Tuesday, 19 June 2012

My British Fantasy Society Competition Tweets

Julian lay back, swallowed the pill and closed his eyes. Bones cracked, muscles wrenched...seconds later Julia sat up and stretched.

He tapped the screen. “Evidence of two World Wars, 1914 to 1939!" She shrugged. "So we've crossed time-lines. I'm still going down."

"Welcome to the Infinite Library." smiled the Librarian. "The Shakespeare section? Ah yes...follow the signs for M...M For Monkeys."

As I kissed her, guiltily running my hand through her hair - so like my own - I realised that I now knew who my father was- would be.

Abe glanced through the window and blinked as a shadow covered the sun. Another Pteranodon! The time distortion field was spreading!

She crouched beside me in the ruins. "Thing's'll look better in the morning!" But morning came and the sun never rose again...ever.

“Engaging Probability Drive. Standby for Reality Shift.” After a second of disorientation the universe rearranged itself about me...

What looked like a tall potted palm regarded me with a pair of blinking eyes. "Hey you! Earth-person! You put laser down now, Okay?"

Drab Colonial ruins. Industrial purgatory. The last starship left seven years ago. I'd die here...if I could afford the funeral...

His ship a mass of twisted metal, the last of the alien invaders collapsed to the ground...and expired. “We’ve won!” she breathed.

The sun quivers reluctantly on the horizon. Bats flicker like moths. The lights in her eyes shimmer and die. The stars watch, amused.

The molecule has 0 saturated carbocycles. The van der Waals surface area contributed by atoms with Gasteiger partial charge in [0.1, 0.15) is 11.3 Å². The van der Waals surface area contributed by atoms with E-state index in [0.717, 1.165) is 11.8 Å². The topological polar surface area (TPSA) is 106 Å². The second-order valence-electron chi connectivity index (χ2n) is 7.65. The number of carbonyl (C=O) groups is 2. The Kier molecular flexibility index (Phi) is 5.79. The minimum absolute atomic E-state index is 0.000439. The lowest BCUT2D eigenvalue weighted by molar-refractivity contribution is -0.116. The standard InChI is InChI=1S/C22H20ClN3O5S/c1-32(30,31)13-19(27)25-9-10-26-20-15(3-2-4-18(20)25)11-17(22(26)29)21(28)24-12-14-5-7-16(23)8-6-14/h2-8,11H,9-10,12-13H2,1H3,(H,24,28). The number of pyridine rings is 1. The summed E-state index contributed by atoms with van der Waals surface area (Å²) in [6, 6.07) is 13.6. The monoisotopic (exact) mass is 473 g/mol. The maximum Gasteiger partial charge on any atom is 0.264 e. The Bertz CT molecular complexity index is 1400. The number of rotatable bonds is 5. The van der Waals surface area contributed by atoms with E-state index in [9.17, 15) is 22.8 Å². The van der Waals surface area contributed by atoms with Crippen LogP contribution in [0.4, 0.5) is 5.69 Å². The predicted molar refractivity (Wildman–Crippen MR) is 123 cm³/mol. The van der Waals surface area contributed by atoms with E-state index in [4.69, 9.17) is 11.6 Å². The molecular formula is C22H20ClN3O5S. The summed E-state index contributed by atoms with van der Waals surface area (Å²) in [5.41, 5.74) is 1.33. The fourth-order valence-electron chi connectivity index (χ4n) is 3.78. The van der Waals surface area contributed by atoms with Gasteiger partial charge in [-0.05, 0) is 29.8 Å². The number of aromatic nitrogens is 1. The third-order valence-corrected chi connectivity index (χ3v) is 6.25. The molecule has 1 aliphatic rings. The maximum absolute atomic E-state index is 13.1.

The station rotated at a cool .9 gee as I ventured into the forest, pulse laser in hand. Somewhere in the darkness a lion screamed...

Religion as Parent substitute

I'm 50 now. I'm an adult with my own children and grandchildren.  But being a human and (allegedly) a higher animal, I am very much the sum of my experiences.  Everything that ever happened to me (that I haven't forgotten) has made me what I am today, and the majority of it is still with me. 

Past experiences can profoundly affect and inform who we are, and the strongest experiences are often the most lasting. Think about what you like eating, what music you like, what your favourite colours are, what you find attractive in the opposite sex, even what your definitions of morality say about you. Now think about when those tastes were formed.  OK some of them may have changed over the years, but in the main what you like and what you think were set down when you were quite young.

Now think about your parents.  If you're as old as me it's possible you may have lost one or both. So how did that affect you?  For the majority of people the loss of a parent, even when we are parents and grandparents ourselves, is still a devastating experience.  Why is this?  I'm 50, I don't need a Mum or Dad in the same way as I did when I was 5 years old.  But the thing is, that 5 year old is still there inside my mind.  The memories of being that young are still with me, as are the emotional attachments and feelings of being that age, and when I was 5 my Mum and Dad were the most important people in the world to me.  They did everything.  They fed me, comforted me, clothed me, soothed me, protected me, reassured me, and loved me.